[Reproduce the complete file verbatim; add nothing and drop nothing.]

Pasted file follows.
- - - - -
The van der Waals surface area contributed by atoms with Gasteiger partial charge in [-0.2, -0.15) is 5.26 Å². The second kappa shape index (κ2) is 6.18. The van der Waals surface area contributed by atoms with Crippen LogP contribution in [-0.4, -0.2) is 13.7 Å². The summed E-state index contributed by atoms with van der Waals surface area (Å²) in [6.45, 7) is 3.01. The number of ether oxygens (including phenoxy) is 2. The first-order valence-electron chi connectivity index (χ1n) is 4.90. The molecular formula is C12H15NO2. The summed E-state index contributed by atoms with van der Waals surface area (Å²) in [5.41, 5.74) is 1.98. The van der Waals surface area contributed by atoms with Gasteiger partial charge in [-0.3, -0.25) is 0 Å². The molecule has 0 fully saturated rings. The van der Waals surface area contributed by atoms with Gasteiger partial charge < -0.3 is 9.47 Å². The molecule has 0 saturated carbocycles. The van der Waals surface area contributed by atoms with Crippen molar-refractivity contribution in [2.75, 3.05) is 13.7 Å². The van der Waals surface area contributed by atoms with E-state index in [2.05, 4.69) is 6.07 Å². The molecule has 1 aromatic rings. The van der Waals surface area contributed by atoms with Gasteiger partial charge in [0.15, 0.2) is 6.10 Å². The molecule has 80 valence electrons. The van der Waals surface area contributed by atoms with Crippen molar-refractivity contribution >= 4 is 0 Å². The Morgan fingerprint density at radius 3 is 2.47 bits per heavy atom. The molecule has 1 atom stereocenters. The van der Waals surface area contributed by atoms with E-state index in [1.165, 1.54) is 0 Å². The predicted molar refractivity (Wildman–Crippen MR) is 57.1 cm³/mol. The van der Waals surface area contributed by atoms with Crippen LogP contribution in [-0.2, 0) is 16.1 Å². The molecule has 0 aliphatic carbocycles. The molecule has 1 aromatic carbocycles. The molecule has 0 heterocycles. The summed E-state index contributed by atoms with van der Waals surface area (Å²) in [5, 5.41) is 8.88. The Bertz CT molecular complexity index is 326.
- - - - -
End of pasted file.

The van der Waals surface area contributed by atoms with Gasteiger partial charge in [-0.2, -0.15) is 5.26 Å². The second kappa shape index (κ2) is 6.18. The van der Waals surface area contributed by atoms with Crippen LogP contribution in [-0.4, -0.2) is 13.7 Å². The summed E-state index contributed by atoms with van der Waals surface area (Å²) in [6.45, 7) is 3.01. The number of ether oxygens (including phenoxy) is 2. The first-order valence-electron chi connectivity index (χ1n) is 4.90. The molecular formula is C12H15NO2. The summed E-state index contributed by atoms with van der Waals surface area (Å²) in [5.41, 5.74) is 1.98. The van der Waals surface area contributed by atoms with Gasteiger partial charge in [-0.3, -0.25) is 0 Å². The molecule has 0 fully saturated rings. The van der Waals surface area contributed by atoms with Gasteiger partial charge < -0.3 is 9.47 Å². The molecule has 0 saturated carbocycles. The van der Waals surface area contributed by atoms with Crippen molar-refractivity contribution in [2.75, 3.05) is 13.7 Å². The van der Waals surface area contributed by atoms with E-state index in [2.05, 4.69) is 6.07 Å². The molecule has 1 aromatic rings. The van der Waals surface area contributed by atoms with Gasteiger partial charge in [0.15, 0.2) is 6.10 Å². The molecule has 80 valence electrons. The van der Waals surface area contributed by atoms with Crippen molar-refractivity contribution >= 4 is 0 Å². The Morgan fingerprint density at radius 3 is 2.47 bits per heavy atom. The molecule has 1 atom stereocenters. The van der Waals surface area contributed by atoms with E-state index in [1.165, 1.54) is 0 Å². The predicted molar refractivity (Wildman–Crippen MR) is 57.1 cm³/mol. The van der Waals surface area contributed by atoms with Crippen LogP contribution in [-0.2, 0) is 16.1 Å². The molecule has 0 aliphatic carbocycles. The molecule has 1 aromatic carbocycles. The molecule has 0 heterocycles. The summed E-state index contributed by atoms with van der Waals surface area (Å²) in [5, 5.41) is 8.88. The Bertz CT molecular complexity index is 326.